My day began at 5am. I ate breakfast : leftovers of a Knorr dinner I cooked last night. After packing, I walked to the ranger office and exchanged a loaner daypack for my backpack. At 5:30am, I headed uphill for 1.2 miles to Katahdin Stream Falls on an easy trail. A missing footbridge required a delicate rock-hop to cross the stream. As I climbed through the forest, the trail steepened and the size of the rocks in the trail increased from basketball sized to car sized.
Near tree line, those rocks turned into large boulders and granite slabs that sometimes involved short, steep climbs, sometimes aided by iron bars or steps drilled into the granite. Light rain began and intensified as I gained elevation. As I finished the steepest part of the climb, I gazed at the not-so-steep Tablelands, with the summit 1.5 miles away. I sat and considered my options. My cold hands and fingers were stiffening toward the point that they’d become useless for holding my hiking poles or gripping the wet and slippery granite rock on the descent.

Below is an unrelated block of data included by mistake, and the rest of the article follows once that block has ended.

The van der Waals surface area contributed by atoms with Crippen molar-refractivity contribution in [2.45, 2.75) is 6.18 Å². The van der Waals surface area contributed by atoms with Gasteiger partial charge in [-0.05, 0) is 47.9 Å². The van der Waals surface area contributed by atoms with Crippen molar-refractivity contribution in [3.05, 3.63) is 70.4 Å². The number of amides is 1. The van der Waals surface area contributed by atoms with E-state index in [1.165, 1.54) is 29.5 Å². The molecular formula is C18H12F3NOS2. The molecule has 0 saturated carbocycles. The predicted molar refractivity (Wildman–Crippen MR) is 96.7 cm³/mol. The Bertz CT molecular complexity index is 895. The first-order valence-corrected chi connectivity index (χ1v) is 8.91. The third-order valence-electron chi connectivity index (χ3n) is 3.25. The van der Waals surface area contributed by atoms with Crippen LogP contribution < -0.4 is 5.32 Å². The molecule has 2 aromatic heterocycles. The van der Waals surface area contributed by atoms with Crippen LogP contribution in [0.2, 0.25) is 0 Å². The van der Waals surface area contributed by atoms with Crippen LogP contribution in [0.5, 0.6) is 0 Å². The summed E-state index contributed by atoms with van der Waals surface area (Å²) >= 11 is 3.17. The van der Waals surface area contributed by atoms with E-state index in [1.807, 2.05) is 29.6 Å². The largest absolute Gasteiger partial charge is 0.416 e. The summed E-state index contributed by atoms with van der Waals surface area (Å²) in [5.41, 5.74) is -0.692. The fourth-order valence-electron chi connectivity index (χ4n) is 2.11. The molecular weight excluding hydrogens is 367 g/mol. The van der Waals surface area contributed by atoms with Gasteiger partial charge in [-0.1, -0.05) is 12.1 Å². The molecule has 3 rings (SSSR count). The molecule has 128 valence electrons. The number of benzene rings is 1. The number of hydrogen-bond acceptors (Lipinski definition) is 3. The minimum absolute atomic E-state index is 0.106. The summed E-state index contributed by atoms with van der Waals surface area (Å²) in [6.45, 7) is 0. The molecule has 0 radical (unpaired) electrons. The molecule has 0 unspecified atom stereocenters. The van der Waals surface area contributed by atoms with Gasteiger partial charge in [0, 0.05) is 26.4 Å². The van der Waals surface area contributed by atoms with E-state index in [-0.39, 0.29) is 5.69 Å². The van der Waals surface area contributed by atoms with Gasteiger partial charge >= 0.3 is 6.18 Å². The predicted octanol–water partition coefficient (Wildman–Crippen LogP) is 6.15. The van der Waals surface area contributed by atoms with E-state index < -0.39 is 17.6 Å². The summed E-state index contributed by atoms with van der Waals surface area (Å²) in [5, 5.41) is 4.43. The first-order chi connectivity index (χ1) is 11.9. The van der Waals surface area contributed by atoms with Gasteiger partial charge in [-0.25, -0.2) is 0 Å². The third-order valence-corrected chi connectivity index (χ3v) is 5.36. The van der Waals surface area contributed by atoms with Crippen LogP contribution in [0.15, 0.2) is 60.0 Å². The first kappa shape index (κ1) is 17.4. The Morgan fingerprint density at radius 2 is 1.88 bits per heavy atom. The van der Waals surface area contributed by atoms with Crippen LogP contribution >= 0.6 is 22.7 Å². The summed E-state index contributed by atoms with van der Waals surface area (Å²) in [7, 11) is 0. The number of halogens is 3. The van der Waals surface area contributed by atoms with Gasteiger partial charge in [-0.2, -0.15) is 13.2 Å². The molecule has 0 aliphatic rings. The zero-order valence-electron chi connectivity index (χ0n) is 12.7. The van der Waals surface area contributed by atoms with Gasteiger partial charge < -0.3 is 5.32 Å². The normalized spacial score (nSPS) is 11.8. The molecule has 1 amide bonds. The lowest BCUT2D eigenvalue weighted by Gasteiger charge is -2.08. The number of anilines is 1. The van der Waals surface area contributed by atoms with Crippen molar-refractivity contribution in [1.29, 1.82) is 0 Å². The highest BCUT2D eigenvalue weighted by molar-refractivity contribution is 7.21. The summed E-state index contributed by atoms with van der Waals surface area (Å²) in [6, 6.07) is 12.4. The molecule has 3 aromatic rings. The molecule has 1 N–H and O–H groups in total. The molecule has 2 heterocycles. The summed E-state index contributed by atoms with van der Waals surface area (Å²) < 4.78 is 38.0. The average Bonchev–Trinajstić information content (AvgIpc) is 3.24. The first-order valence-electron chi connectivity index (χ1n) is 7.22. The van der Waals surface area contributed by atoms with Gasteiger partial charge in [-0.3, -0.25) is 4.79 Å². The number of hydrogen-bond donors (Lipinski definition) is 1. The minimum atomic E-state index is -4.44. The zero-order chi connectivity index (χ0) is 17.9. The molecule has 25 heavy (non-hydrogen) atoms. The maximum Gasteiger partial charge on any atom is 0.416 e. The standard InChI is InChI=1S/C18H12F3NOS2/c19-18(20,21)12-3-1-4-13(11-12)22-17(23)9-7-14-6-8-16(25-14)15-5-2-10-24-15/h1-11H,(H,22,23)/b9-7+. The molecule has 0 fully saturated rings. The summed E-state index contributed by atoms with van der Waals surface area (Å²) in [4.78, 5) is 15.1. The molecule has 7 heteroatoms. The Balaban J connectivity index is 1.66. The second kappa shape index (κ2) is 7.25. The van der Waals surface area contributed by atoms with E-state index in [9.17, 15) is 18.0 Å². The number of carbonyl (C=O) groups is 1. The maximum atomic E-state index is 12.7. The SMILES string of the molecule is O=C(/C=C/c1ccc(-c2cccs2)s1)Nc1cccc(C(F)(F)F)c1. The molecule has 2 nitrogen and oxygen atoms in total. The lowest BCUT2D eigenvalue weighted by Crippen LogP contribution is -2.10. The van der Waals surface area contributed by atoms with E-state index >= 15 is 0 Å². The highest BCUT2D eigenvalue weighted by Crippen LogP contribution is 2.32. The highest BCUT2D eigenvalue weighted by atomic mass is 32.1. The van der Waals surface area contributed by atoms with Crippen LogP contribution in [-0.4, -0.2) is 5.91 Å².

I didn’t want to risk falling or having to be rescued. Having experienced this type of situation before, I reluctantly turned around and began my descent to the campground as clouds scudded by and the rain continued (see photo). Back at the ranger office, I changed from my wet hiking clothes to my dry sleeping clothes, picked up my backpack, and walked 100 yards to the campground parking lot. In 15 minutes I scored a ride into Millinocket with two day hikers. In an hour, I checked into the AT Lodge. The weather forecast called for unsettled weather with substantial chances of rain all week. Rather than wait around for a clear day to reach the summit of Mount Katahdin, I decided to head home. My 2,187.5 mile long hike of the Appalachian Trail hike ended.